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Is using the definite article here in this sentence incorrect? If yes, what's its reason? The word 'chapter' is a count noun.

Have you finished the chapter eight of your novel book?

  • @ColleenV: Why is it off-topic? It's a grammar issue. I wish you knew the answer and would state it here instead of simply making a great question off-topic! – Abbasi Oct 26 '17 at 15:57
  • The close reason for proofreading does include an explanation: "Questions asking for someone to find and correct errors or improve the phrasing are considered requests for proofreading and are off-topic. Please edit your question to focus on something in particular that you are unsure about; if that's not possible, see websites for proofreading instead." If you'd like to discuss whether proofreading questions should be on-topic, please head to English Language Learners Meta. – snailcar Oct 26 '17 at 20:17
  • OK, I will do that – Abbasi Oct 26 '17 at 21:28
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No, you can't say:

Have you finished the chapter eight of your novel?

You can say:

Have you finished chapter eight of your novel?

Have you finished the eighth chapter of your novel?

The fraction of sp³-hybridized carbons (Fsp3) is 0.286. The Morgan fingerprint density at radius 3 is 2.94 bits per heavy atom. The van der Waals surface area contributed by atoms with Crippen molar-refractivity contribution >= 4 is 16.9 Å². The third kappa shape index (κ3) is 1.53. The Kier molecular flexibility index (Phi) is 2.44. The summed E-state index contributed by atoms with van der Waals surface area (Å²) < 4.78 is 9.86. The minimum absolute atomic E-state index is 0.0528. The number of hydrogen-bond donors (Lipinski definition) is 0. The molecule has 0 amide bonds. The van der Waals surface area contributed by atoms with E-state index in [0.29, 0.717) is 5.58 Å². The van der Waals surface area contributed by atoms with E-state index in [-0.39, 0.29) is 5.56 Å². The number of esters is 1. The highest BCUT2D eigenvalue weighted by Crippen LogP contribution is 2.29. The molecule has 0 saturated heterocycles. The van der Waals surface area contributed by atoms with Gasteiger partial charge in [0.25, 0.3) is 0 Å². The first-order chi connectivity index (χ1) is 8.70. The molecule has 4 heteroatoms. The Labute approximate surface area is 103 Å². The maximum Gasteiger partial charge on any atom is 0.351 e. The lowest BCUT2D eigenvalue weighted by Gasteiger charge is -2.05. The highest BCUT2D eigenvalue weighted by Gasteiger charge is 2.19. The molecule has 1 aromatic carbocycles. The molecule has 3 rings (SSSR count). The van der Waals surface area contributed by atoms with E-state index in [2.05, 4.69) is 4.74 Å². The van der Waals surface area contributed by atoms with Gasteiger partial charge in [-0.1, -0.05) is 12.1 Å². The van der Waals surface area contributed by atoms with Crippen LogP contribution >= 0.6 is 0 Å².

Have you finished eight chapters of your novel?

Have you finished the first eight chapters of your novel?

(Some of those differ slightly in meaning, but I include them for comparison.)

"The eighth chapter", "the fifth book", "the second volume", "the fourth page", "the second series" take the definite article. But "chapter eight", "book five", "volume two", "page four", "series two" don't.

You could also have a table in a restaurant called "table 7", or an airport terminal called "terminal 2", a runway called "runway 1", or a gate called "gate 9".

The numeral after the noun causes it to refer to a specific chapter (etc) and causes the definite article to become impossible.

See also: Why do we not use the definite article in "Where can I find the Room 401?"

  • "chapter eight", "book five", "volume two", "page four", "series two", "table 7", "terminal 2", "terminal 2", "gate 9". Good examples. Thanks. (+1) But why did you drop the word book in the sentence? – Abbasi Oct 27 '17 at 8:16
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    We just don't say "novel book". We'd call it either a "novel" or a "book". We'd only say "novel book" if we were using the adjective "novel" (= new, innovative) rather than the noun "novel" (= a work of prose fiction of reasonably great length). – rjpond Oct 27 '17 at 12:07

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